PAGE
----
A Saudi invitation to the Iranian Foreign Minister may facilitate a shift in relations, but it is more likely that it has been offered as a means to address regional realities, rather than to resolve longstanding differences.
In his response to a media question, Prince Saud al-Faisal, the Saudi Foreign Minister, claims to have extended an invitation to his Iranian counterpart, Mohammad Javad Zarif. Iran, however, claims it has not yet received an official invitation, leading to speculation on whether or not this is official Saudi policy. Iran, for its part, remains hopeful that a meeting between the two regional powers can be brokered.
The announcement of the invitation came while US Defence Secretary, Chuck Hagel, was visiting Riyadh. The US denies any involvement in arranging the invitation. Washington is currently engaged in discussions with Iran to normalise relations and defuse the longstanding tensions surrounding its nuclear programme. These negotiations may lead to a deal that will see limits placed upon the nuclear programme in exchange for a lifting of international sanctions.
Saudi Arabia is becoming resigned to the fact that a rapprochement between the US and Iran is increasingly likely. There is also a fear within the kingdom that the US is beginning to disengage from the region. While this fear is exaggerated, there are some grounds to substantiate it. President Obama has been less willing to become militarily involved in regional conflicts, such as Libya and Syria, than previous US leaders. Several Republican senators are also increasingly advocating a return to American isolationism. For Riyadh, a reduced US commitment to the region, and the prospect of Iran re-engaging with the world, is extremely worrying.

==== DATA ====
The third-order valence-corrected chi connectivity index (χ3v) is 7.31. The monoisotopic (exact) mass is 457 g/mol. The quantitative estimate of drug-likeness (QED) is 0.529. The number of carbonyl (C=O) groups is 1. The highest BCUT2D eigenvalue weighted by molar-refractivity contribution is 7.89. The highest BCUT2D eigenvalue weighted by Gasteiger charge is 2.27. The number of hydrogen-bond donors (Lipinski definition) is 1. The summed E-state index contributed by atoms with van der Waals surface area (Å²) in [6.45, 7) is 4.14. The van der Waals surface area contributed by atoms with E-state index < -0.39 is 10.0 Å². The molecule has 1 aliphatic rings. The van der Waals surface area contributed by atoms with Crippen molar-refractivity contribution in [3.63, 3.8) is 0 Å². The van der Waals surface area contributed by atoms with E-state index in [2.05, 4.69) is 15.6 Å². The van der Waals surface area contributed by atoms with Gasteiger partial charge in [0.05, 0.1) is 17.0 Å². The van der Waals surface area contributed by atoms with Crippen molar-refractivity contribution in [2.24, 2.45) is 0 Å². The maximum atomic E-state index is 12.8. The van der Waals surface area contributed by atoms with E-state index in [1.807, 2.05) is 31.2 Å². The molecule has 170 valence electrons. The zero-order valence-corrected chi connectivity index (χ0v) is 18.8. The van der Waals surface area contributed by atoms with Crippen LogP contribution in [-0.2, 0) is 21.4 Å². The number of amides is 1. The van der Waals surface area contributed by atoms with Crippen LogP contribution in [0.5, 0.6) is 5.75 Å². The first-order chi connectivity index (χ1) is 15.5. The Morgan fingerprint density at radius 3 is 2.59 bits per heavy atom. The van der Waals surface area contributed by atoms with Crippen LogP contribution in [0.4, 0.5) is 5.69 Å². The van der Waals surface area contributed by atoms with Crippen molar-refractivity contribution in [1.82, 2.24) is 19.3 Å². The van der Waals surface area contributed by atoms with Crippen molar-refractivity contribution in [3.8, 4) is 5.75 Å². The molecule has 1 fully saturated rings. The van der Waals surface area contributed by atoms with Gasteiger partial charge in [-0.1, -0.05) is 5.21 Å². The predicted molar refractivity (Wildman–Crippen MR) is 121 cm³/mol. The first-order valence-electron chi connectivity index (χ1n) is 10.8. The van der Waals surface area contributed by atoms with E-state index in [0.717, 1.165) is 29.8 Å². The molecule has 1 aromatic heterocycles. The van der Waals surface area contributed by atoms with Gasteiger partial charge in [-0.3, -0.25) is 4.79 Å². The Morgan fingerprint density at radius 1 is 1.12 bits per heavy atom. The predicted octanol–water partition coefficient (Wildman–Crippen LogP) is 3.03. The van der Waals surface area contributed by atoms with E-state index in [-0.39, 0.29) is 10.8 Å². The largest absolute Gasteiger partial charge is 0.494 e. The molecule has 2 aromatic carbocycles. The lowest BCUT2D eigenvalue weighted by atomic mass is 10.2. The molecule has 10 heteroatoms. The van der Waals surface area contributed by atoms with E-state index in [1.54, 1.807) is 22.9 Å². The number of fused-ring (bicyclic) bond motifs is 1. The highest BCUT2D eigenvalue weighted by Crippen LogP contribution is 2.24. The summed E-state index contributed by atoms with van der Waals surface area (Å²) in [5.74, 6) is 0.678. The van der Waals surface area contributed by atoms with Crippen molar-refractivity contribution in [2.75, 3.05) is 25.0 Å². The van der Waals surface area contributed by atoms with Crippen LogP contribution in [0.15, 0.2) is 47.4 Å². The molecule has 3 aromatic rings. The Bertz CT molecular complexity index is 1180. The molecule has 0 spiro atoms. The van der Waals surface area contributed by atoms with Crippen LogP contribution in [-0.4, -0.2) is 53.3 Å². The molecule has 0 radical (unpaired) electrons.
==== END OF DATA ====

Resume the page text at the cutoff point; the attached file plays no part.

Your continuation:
In addition to renewed levels of engagement with the West, Iran is also reaching out to its Gulf neighbours in an attempt to strengthen diplomatic relations. Foreign Minister Zarif has already visited Oman and the United Arab Emirates. Consequently, Riyadh is probably reaching out to Iran diplomatically to avoid becoming increasingly isolated in the region.The Saudi invitation also appears to have been made more out of necessity than newfound goodwill towards its eastern neighbour. Tehran and Riyadh have a common interest in countering al-Qaida in the region, which may, at least in part, explain the invitation.The Sunni militants affiliated with al-Qaida in Syria, Lebanon and Iraq, help to counter Iranian influence in the region, but this may yet come at a cost to the Saudis. If al-Qaida is successful in setting up a regional base it could eventually challenge Saudi dominance in the Sunni sphere. At this stage, the Saudi-Iranian relationship is unlikely to progress much beyond countering al-Qaida in the region.
Historical tensions between the two states are deeply engrained. Since the 1979 Iranian revolution, the kingdom has been wary of what it perceives to be expanding Iranian influence in the region. Above all else, the leaders of Saudi Arabia are particularly keen to protect their form of monarchism. Iran is seen as the main threat to the kingdom’s political system. Consequently, it is understandable that the House of Saud is deeply wary of Iranian intentions.
A Saudi-Iranian rapprochement will not be forthcoming in the near future; the differences between the two states are too great a barrier to the establishment of amicable relations. A renewed diplomatic relationship between them is unlikely to alleviate decades of mistrust and apprehension. It is only by building mutual trust and goodwill that the Saudi-Iranian relationship can be improved and this takes time. Even though the willingness of both parties to engage in discussions suggests a positive change in relations could be forthcoming, it is still far too early to suggest that a thaw in relations is underway, especially since a date for discussions has yet to be finalised. The outcome of the Iranian visit, should it actually occur, will provide a much stronger indication on whether more amicable relations can be forged.
Mervyn Piesse is a Research Assistant at the Indian Ocean Research Programme at Future Directions International.
This article was originally published by Future Directions International. It is republished with permission.